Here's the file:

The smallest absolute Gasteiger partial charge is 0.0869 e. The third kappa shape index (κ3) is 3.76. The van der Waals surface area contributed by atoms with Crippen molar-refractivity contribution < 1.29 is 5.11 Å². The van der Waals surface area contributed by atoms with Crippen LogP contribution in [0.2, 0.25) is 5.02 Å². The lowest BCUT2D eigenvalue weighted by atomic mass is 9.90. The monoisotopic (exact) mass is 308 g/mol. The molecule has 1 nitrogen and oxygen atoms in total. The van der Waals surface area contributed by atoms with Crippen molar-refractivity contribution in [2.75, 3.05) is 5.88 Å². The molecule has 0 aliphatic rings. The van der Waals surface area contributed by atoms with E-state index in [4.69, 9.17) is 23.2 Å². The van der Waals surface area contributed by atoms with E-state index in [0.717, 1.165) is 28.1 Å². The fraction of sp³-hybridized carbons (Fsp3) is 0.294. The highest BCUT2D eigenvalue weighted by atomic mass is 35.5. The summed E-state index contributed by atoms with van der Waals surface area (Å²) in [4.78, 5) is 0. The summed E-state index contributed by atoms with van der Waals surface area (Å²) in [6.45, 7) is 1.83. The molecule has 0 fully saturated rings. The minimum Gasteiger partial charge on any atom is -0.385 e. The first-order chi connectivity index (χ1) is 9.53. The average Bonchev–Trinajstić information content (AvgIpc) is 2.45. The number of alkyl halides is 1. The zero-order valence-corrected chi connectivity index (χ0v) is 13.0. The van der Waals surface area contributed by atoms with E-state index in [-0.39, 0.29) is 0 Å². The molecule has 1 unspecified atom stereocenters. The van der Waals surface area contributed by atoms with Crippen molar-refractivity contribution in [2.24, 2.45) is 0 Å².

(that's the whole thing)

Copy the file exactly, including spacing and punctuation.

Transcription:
The smallest absolute Gasteiger partial charge is 0.0869 e. The third kappa shape index (κ3) is 3.76. The van der Waals surface area contributed by atoms with Crippen molar-refractivity contribution < 1.29 is 5.11 Å². The van der Waals surface area contributed by atoms with Crippen LogP contribution in [0.2, 0.25) is 5.02 Å². The lowest BCUT2D eigenvalue weighted by atomic mass is 9.90. The monoisotopic (exact) mass is 308 g/mol. The molecule has 1 nitrogen and oxygen atoms in total. The van der Waals surface area contributed by atoms with Crippen molar-refractivity contribution in [2.75, 3.05) is 5.88 Å². The molecule has 0 aliphatic rings. The van der Waals surface area contributed by atoms with E-state index in [4.69, 9.17) is 23.2 Å². The van der Waals surface area contributed by atoms with E-state index in [0.717, 1.165) is 28.1 Å². The fraction of sp³-hybridized carbons (Fsp3) is 0.294. The highest BCUT2D eigenvalue weighted by atomic mass is 35.5. The summed E-state index contributed by atoms with van der Waals surface area (Å²) in [4.78, 5) is 0. The summed E-state index contributed by atoms with van der Waals surface area (Å²) in [6.45, 7) is 1.83. The molecule has 0 fully saturated rings. The minimum Gasteiger partial charge on any atom is -0.385 e. The first-order chi connectivity index (χ1) is 9.53. The average Bonchev–Trinajstić information content (AvgIpc) is 2.45. The number of alkyl halides is 1. The zero-order valence-corrected chi connectivity index (χ0v) is 13.0. The van der Waals surface area contributed by atoms with E-state index in [-0.39, 0.29) is 0 Å². The molecule has 1 unspecified atom stereocenters. The van der Waals surface area contributed by atoms with Crippen molar-refractivity contribution in [2.24, 2.45) is 0 Å².